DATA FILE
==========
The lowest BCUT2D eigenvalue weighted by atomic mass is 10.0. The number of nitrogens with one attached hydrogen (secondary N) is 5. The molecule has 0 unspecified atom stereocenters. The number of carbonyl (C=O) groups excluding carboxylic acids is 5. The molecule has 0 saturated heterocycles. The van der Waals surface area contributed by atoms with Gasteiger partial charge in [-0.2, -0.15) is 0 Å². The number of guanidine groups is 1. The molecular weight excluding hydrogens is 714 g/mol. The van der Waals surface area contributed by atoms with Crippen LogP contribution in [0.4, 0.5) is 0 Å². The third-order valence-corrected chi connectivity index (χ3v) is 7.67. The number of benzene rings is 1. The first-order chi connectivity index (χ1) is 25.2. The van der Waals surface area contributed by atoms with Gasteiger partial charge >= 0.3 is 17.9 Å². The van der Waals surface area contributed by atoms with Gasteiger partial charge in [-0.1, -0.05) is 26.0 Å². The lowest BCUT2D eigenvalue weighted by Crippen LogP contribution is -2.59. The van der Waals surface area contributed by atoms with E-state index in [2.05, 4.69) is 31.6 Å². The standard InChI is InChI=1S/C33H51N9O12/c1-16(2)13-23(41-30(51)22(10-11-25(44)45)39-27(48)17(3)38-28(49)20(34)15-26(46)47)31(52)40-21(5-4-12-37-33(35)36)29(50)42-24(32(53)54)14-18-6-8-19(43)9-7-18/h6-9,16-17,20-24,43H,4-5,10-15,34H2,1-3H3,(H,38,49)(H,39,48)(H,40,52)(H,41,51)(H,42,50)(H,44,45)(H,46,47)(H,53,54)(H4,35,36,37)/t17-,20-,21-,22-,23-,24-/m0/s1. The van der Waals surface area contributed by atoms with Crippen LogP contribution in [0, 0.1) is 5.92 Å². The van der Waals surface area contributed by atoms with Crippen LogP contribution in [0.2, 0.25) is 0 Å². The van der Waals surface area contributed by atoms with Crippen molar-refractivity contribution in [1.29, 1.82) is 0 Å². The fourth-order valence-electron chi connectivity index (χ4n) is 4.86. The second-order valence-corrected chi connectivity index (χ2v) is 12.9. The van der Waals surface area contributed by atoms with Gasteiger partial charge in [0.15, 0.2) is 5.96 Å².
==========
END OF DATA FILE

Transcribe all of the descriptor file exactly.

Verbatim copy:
The lowest BCUT2D eigenvalue weighted by atomic mass is 10.0. The number of nitrogens with one attached hydrogen (secondary N) is 5. The molecule has 0 unspecified atom stereocenters. The number of carbonyl (C=O) groups excluding carboxylic acids is 5. The molecule has 0 saturated heterocycles. The van der Waals surface area contributed by atoms with Gasteiger partial charge in [-0.2, -0.15) is 0 Å². The number of guanidine groups is 1. The molecular weight excluding hydrogens is 714 g/mol. The van der Waals surface area contributed by atoms with Crippen LogP contribution in [0.4, 0.5) is 0 Å². The third-order valence-corrected chi connectivity index (χ3v) is 7.67. The number of benzene rings is 1. The first-order chi connectivity index (χ1) is 25.2. The van der Waals surface area contributed by atoms with Gasteiger partial charge >= 0.3 is 17.9 Å². The van der Waals surface area contributed by atoms with Gasteiger partial charge in [-0.1, -0.05) is 26.0 Å². The lowest BCUT2D eigenvalue weighted by Crippen LogP contribution is -2.59. The van der Waals surface area contributed by atoms with E-state index in [2.05, 4.69) is 31.6 Å². The standard InChI is InChI=1S/C33H51N9O12/c1-16(2)13-23(41-30(51)22(10-11-25(44)45)39-27(48)17(3)38-28(49)20(34)15-26(46)47)31(52)40-21(5-4-12-37-33(35)36)29(50)42-24(32(53)54)14-18-6-8-19(43)9-7-18/h6-9,16-17,20-24,43H,4-5,10-15,34H2,1-3H3,(H,38,49)(H,39,48)(H,40,52)(H,41,51)(H,42,50)(H,44,45)(H,46,47)(H,53,54)(H4,35,36,37)/t17-,20-,21-,22-,23-,24-/m0/s1. The van der Waals surface area contributed by atoms with Crippen LogP contribution in [0, 0.1) is 5.92 Å². The van der Waals surface area contributed by atoms with Crippen LogP contribution in [0.2, 0.25) is 0 Å². The van der Waals surface area contributed by atoms with Crippen molar-refractivity contribution in [1.29, 1.82) is 0 Å². The fourth-order valence-electron chi connectivity index (χ4n) is 4.86. The second-order valence-corrected chi connectivity index (χ2v) is 12.9. The van der Waals surface area contributed by atoms with Gasteiger partial charge in [0.15, 0.2) is 5.96 Å².